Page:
Bethlehem, occupied West Bank – The rocky terraces of the Cremisan Valley are mostly overgrown and wild these days, as local landowners say they have lost all hope of keeping control over the more than 300 hectares of olive trees and orchards along the sloping mount, confiscated by the Israeli government earlier this year.
“I haven’t been here at all this year. Look how the weeds have grown over, and trash from the street has piled up,” Ricardo Jaweejat said, motioning towards the vast olive grove that has belonged to his family for generations.
“What’s the point? When we learned the Israelis were taking the land, I avoided doing anything with it. It’s a little bit dangerous to be here now.”
Beit Jala olives are known by Palestinians around the world for producing the finest olive oil, and the oil from the city’s Cremisan Valley is considered to be the best of Beit Jala, a district of the Bethlehem municipality in the southern occupied West Bank. This year is expected to be the last chance to harvest olives from the valley, which will soon be blocked off by an extension of Israel’s separation wall.
The land, now technically the property of the Israeli government, will be closed off to those who normally depend on the autumn olive harvest for what the Israeli human rights group B’Tselem has called an “indispensable source of income”.
“My great-great-great-grandfather harvested this land, and every grandfather after that until my father and I,” Jaweejat said. “I just can’t imagine that this is it; we will lose this land for good.”
Jaweejat was one of about a dozen families who went through a nine-year legal battle with the Israeli government in the hope of keeping their land. In April of last year, an Israeli high court ruled in favour of the petition by Beit Jala residents – but nine months later, an appeal was brought forth, and the court reinstated the original route of the separation wall, annexing the valley.
Jaweejat said that he would like to hope that one day his family will be able to return to Cremisan, but he has never heard of a case of confiscated land going back to its Palestinian owners.
“We try of course, but it’s hard to hold on to any hope,” he said.
Driving back from the valley, through the middle of the Christian-majority city of Beit Jala, cars stopped as an Israeli military Jeep passed through an intersection.
“We can’t avoid them,” Jaweejat said, motioning to the large green Jeep. “They come and go through our neighbourhoods as they please, and take whatever they want.”
The Jeep drove through a part of Beit Jala that is in Area A, which is supposed to be under full Palestinian Authority control. But due to the Israeli military base at the top of the city’s mount, which is in Area C – under full Israeli control – the Israeli military presence is normal in both areas of the city.
At the top of Beit Jala’s mount, the illegal Israeli settlement of Gilo can be seen clearly on the northwest horizon. To the northeast is Har Gilo, and in between them is the Cremisan Valley.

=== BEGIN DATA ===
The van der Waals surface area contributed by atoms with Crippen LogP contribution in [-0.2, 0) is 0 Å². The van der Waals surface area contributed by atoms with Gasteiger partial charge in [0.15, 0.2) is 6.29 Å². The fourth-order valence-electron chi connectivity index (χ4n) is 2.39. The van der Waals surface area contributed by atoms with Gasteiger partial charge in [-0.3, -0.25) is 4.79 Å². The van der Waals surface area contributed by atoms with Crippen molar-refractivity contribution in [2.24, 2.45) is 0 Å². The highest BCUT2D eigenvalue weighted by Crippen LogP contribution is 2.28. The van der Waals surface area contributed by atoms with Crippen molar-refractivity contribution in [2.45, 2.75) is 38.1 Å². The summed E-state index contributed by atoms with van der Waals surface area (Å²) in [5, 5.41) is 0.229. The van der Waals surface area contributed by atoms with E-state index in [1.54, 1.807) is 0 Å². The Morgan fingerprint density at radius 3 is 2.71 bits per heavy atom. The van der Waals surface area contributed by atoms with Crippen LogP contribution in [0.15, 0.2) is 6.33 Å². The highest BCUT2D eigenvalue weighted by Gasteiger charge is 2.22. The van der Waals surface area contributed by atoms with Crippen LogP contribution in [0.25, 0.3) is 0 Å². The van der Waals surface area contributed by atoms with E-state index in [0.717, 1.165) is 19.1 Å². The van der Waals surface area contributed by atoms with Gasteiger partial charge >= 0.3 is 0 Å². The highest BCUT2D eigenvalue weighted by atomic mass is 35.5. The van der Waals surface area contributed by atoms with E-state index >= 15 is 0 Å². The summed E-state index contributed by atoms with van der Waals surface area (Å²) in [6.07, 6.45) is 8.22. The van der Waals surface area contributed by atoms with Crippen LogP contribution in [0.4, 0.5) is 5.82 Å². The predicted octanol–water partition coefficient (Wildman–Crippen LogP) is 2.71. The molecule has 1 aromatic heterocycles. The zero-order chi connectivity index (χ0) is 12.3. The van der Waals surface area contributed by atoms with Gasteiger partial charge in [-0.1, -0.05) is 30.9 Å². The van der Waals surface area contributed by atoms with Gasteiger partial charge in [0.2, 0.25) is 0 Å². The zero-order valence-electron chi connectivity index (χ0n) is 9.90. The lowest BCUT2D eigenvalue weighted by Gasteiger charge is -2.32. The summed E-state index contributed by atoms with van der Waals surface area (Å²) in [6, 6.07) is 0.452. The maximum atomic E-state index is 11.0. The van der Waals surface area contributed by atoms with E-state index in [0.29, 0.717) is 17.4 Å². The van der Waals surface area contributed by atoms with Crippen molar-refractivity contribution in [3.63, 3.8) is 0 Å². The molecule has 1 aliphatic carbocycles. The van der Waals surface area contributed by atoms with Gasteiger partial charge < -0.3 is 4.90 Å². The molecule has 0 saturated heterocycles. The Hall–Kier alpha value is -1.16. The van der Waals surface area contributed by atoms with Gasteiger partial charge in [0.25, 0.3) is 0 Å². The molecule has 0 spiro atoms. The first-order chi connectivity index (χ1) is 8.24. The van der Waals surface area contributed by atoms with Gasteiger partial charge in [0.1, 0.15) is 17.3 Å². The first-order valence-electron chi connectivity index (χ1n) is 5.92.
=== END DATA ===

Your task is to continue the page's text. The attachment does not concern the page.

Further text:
While the Israeli government alleges that the separation wall’s route was planned with security in mind, Palestinian residents in the area are convinced that the route was designed to allow for the illegal settlements of Gilo and Har Gilo to be connected via the Cremisan Valley.
In July, the Israeli government approved planning initiatives for 770 new settler units to be built across from the valley, on land from the nearby Palestinian village of al-Walaja, in order to expand the Gilo settlement.
“That settlement will keep expanding until it takes up all the land from Gilo to Har Gilo. This wall has nothing to do with security – it’s simply a land grab,” Jaweejat said, pointing out that the Cremisan Valley is one of the few places left where residents of the bustling city can be around nature.
Inside Beit Jala’s olive press cooperative, dozens of Palestinians waited their turn to use the olive press and bottle this year’s fresh oil.
Ilyas Jacshan, the manager at the olive press, told Al Jazeera that at least a fifth of all his customers come to press olives from the Cremisan Valley.
“Next year we will lose all that business,” Jacshan said. “Many people who have land in Cremisan already skipped this year’s harvest, but next year there will be none.”
According to Jacshan, Beit Jala’s olive oil sells for twice as much as olive oil from outside the city, and Cremisan oil can sell for even higher.
“It’s not a normal grove these people in Cremisan are losing; it’s some of the most sought-out oil in Palestine, and from what we hear, Israel will cut down all those trees once the wall goes up,” Jacshan said.
This year’s olive harvest started later than normal, as the harvest is smaller, and the first rain did not clean away the dust on the trees – the traditional sign of the start of the harvest – until the last Friday in October.
“The mood is different this year, the harvest is bad, and many people have land and trees that are being affected by the wall that the Israelis are building. It isn’t just Cremisan; there are several areas affected,” Jachsan said.
“It is not a happy time for the harvest. People who still have access to their trees are upset with the small harvest, and for others, the harvest reminds them that something that has been in their family for generations is being taken away from them.”